Kriti Sanon’s: Mimi
Why we loved watching Mimi –and is it a true story?
Bollywood actor Kriti Sanon has always dazzled us with her memorable performances in ‘Luka Chuppi’, ‘Panipat’ and ‘Heropanti’.
But her new movie, Mimi, has caught everyone’s attention!
The Indian-comedy-drama film directed by Laxman Utekar tells the story of a young Indian girl who agrees to surrogate for an American couple.
We love Kriti’s character, who plays a fun-loving and ambitious young woman, eager to become a big Bollywood actress.
But we witness her journey through the stigma of surrogacy and the challenges faced to deliver the baby after its biological parents refuse to accept it.
When the parents decide to come back four years later to take their abandoned baby home, we’re left in shock and pain for Kriti.
The burning question is left on our minds, can this happen in real life? Has it been done before?
The movie is based loosely on a Marathi language film, ‘Mala Aai Vhhaychy!’ (translated to, ‘I want to be a Mother!).
The Marathi film tackles the subject of surrogacy and deals with the moral dilemma of whether a child should stay with its biological mother or with a surrogate mother who raised him.
The film’s director Samrouddhi Porey spent many years of her life as a practicing lawyer in the Mumbai High Court and revealed the story was loosely based on a case she learned about during her career.
Whilst she didn’t go into too much detail, it’s possible Mimi is based on the same story.
Foreign couples choosing to surrogate in India are common. Even though there are strict laws surrounding the surrogacy and treatment of the surrogate mothers, more often than not abandoned children slip through the cracks.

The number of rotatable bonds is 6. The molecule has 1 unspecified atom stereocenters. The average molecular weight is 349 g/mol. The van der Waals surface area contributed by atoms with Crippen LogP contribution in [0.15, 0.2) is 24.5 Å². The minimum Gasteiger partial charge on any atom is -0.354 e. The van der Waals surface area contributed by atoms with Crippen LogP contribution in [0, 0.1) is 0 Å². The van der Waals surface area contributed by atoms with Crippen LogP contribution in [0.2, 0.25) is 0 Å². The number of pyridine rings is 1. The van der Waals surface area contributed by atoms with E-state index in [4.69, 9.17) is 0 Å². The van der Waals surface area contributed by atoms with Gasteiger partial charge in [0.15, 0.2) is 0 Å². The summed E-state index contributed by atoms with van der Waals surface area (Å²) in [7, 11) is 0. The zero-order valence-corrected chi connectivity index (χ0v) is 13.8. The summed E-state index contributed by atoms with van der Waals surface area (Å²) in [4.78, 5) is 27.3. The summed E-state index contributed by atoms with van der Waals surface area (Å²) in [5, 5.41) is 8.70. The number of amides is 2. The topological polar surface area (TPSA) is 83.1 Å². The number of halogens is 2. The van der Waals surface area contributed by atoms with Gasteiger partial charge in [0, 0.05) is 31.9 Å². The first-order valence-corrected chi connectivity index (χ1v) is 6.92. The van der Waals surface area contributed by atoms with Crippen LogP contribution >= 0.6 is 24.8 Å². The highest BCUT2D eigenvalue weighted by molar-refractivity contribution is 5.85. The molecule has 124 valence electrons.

In 2015, a documentary entitled ‘Finding the Lost Boy, Commercial Surrogacy in India’ investigated the case of a baby boy from a twin surrogacy left behind by his Australian parents, because they couldn’t afford to raise him.
The case revealed the baby boy had not been trafficked and the High Courts of India and Australia should have never allowed the parents to abandon him.
Surrogate mothers themselves are exposed to a variety of issues including the possibility of death from suffering a ruptured uterus after too many pregnancies in quick succession.
Paid around £4,500 to rent out their womb, the pregnancy clinic’s often profit around £18,000 and don’t provide post-pregnancy care.
Stringent binding contracts add to the exploitation of mothers, and it is likely parents could choose to abandon their unborn child and ask for an abortion, as well as claim custody of the child in the future.
A new partial ban on surrogacy in India has halted the market to protect surrogate mothers and children, but surrogacy is still legal and ongoing.
The reality of ‘Mimi’ showcases a real surrogacy problem in India, pushed by commercial companies and suffered by low-class mothers and unborn children.